11 |
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Citation Context ...sults were observed for PIRS γ and PIRS ±γ . 9 Related Work PIRS is a way of summarizing the underlying data streams. In that respect our work is related with the line of work on sketching techniques =-=[3, 29, 9, 18, 21, 23]-=-. As discussed in Section 3, since these sketches are mainly designed for estimating certain statistics of the stream (e.g. the frequency moments), they cannot solve the verification problem. Another ... |

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Citation Context ... verification problem. Another approach for solving the CQV problem is to use program execution verification [13, 40] on the DSMS of the server. We briefly discuss two representatives from this field =-=[17, 42]-=-. The main idea behind these approaches is for the client to precompute hash values in nodes of the controlsratio of raising alarms 1 0.8 0.6 0.4 0.2 0 PIRS 10 PIRS +- 10 0 2 4 6 8 10 12 14 16 18 20 n... |

9 |
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Citation Context ...ns in verifying matrix multiplications and pattern matching, among others [17]. PIRS-1. Let p be a prime s.t. max{m/δ, n} < p ≤ 2 max{m/δ, n}. According to Bertrand’s Postulate such a p always exists =-=[18]-=-. For PIRS-1, we choose α from Zp uniformly at random and compute X (v) = (α − 1) v1 · (α − 2) v2 · · · · · (α − n) vn , (1) where all subtractions and multiplications are performed in the field Zp. G... |

9 | Cads: Continuous authentication on data streams
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Citation Context ...eless, the problem setting therein is fundamentally different from the one discussed here. Authentication of sliding window queries and continuous queries over data streams have been studied in [28], =-=[29]-=-. However, in that model the client does not have access to the data stream and the data publisher is responsible for injecting “proofs” into the stream. Verifying the identity of polynomials is a fin... |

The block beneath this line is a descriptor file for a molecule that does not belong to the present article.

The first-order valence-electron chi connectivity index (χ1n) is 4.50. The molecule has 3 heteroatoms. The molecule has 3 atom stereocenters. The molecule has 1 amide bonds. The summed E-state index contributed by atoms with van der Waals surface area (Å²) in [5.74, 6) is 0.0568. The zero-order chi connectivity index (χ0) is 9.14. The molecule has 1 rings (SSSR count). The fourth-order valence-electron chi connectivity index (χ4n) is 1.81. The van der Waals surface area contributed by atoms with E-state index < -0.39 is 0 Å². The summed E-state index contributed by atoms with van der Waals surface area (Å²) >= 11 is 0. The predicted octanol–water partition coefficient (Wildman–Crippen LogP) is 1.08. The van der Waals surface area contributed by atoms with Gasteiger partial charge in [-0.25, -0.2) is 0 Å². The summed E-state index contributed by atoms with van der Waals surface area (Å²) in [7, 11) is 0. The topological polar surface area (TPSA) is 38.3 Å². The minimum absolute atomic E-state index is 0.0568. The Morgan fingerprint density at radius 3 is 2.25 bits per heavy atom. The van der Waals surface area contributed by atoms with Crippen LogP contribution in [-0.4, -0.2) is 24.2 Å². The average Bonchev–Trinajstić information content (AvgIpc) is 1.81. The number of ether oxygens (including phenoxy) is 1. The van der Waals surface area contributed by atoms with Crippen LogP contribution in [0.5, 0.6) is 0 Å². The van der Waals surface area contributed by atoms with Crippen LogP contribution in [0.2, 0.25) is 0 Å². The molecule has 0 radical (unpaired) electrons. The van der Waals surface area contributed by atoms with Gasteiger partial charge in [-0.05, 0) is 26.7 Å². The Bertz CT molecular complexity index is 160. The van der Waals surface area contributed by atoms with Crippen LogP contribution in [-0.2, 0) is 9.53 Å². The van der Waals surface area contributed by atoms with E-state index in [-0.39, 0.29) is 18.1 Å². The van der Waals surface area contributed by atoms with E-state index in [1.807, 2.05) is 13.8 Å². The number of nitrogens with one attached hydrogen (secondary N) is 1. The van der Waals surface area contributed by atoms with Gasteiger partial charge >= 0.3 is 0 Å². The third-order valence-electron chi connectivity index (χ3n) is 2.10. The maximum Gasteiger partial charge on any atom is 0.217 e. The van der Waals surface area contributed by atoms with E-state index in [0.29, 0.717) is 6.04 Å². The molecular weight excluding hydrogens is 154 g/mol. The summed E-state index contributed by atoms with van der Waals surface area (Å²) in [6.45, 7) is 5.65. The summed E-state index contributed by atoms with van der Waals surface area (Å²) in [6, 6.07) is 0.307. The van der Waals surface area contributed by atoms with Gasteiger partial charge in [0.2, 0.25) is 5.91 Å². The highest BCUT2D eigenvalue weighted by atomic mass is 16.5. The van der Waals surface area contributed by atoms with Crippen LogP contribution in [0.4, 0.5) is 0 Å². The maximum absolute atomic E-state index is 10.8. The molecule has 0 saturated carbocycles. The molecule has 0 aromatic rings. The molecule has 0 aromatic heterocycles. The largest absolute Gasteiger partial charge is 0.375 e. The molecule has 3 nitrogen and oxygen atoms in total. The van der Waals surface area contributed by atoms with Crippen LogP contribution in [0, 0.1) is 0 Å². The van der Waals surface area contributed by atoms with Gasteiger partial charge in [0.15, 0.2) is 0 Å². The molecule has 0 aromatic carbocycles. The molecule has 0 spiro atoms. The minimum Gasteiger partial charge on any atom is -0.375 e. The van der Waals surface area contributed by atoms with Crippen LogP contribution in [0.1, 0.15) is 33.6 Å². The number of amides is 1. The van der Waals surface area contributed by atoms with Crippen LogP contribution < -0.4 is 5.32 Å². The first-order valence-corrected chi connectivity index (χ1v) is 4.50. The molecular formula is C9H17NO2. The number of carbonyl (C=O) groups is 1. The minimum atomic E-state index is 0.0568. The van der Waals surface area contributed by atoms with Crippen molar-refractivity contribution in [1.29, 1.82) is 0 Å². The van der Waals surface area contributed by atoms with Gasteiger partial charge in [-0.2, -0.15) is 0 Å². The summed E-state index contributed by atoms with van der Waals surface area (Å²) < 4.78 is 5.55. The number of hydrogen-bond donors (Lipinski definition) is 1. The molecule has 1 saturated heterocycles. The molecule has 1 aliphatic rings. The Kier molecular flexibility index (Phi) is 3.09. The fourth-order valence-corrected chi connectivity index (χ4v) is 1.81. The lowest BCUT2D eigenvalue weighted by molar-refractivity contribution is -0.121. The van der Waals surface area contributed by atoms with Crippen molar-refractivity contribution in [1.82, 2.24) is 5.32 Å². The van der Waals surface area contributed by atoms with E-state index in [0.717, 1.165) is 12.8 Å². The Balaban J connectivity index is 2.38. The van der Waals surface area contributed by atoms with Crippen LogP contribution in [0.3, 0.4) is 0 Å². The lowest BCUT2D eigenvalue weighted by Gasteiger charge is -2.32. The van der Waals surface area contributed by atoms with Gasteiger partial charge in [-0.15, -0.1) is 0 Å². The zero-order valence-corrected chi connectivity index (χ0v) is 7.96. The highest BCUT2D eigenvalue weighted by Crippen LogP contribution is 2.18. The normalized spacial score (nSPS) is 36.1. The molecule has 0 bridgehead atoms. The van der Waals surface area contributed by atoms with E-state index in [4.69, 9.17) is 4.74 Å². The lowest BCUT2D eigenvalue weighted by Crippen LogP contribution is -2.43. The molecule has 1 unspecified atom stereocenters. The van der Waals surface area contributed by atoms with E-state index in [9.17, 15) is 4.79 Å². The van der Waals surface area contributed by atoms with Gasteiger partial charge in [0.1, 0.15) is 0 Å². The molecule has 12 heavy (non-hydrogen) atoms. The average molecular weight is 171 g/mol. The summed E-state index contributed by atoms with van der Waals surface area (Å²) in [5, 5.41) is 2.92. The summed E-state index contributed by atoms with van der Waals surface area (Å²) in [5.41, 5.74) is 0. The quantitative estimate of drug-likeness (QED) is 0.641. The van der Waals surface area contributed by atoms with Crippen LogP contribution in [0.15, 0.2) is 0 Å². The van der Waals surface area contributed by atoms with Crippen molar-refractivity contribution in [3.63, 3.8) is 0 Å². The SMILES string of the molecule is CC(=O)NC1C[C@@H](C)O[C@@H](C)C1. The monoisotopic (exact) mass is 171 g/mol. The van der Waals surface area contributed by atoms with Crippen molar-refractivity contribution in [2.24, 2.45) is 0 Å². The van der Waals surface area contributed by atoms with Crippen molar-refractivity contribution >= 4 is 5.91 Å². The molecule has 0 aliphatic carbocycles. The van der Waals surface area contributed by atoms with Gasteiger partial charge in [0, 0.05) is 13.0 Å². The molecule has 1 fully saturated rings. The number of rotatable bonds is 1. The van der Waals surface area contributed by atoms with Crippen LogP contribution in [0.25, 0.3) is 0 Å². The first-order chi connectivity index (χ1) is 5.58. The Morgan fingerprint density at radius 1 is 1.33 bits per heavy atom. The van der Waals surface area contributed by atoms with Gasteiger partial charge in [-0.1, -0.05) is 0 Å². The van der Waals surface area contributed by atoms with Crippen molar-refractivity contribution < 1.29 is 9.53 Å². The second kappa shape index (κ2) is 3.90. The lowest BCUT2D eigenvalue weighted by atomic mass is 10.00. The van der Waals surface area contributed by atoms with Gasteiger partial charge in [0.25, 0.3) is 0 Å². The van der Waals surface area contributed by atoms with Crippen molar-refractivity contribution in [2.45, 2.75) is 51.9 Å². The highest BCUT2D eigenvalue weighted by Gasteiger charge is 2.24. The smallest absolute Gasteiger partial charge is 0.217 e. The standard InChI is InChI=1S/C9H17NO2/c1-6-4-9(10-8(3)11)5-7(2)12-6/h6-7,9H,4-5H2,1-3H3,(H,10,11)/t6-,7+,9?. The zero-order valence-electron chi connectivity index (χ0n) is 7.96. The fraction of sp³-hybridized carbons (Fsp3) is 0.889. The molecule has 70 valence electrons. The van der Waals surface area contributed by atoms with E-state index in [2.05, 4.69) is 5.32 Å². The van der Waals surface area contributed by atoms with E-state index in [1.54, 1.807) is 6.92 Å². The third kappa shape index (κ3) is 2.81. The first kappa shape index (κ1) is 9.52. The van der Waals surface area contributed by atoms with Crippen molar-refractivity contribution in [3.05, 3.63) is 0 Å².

5 | Pseudo-Random number generation for sketch-based estimations
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Citation Context ... we will argue that for certain w �= v, the chance that �n i=1 h(i)vi = �n i=1 h(i)wi is high, thus the sketch will miss w unless many repetitions are used. This AMS sketch uses the BCH4 scheme (c.f. =-=[34]-=-) to construct a 4wise independent random hash function f : [n] → {0, 1}, and then set h(i) = 2f(i) − 1. Since �n i=1 h(i)(vi − wi) = 2 �n i=1 f(i)(vi − wi) − �n i=1 (vi − wi), it is sufficient to con... |

4 |
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Citation Context ...ynopsis in bulk, we incur a smaller, amortized update processing cost per tuple. 8 Empirical Evaluation In this section we evaluate the performance of the proposed synopses over two real data streams =-=[6, 1]-=-. The experimental study demonstrates that our synopses: 1. use very smallsWC IPs Count 0.98 µs 0.98 µs Sum 8.01 µs 6.69 µs Table 1. Average update time per tuple. space; 2. support fast updates; 3. h... |

3 |
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Citation Context ...l Data Stream Management Systems (DSMS) have been developed recently to handle the continuous nature of data being generated by a variety of applications, like telephony and networking [1], [2], [3], =-=[4]-=-, [5], [6]. Companies deploy DSMSs for gathering invaluable statistics about day-to-day operations. Due to the overwhelming data flow observed, some companies are not willing to acquire the necessary ... |

1 | Randomized synopses for query verification on data streams
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Citation Context ...ikely to catch most unintentional errors such as bad communication links, the fact that they are not designed for verification leaves them vulnerable under certain attacks. More precisely, we show in =-=[15]-=- that there are certain w �= v that correspond to identical sketches with high probability. This means that using the sketch either poses a security risk, or has to incur high space and update costs a... |

1 |
http:// www.acm.org/ sigcomm/ITA/, iTA
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Citation Context ...sis in bulk, we incur a smaller, amortized update processing cost per tuple. VIII. EMPIRICAL EVALUATION In this section we evaluate the performance of the proposed synopses over two real data streams =-=[21]-=-, [22]. The experimental study demonstrates that our synopses: 1. use very small space; 2. support fast updates; 3. have very high accuracy; 4. support multiple queries; and 5. are easy to implement. ... |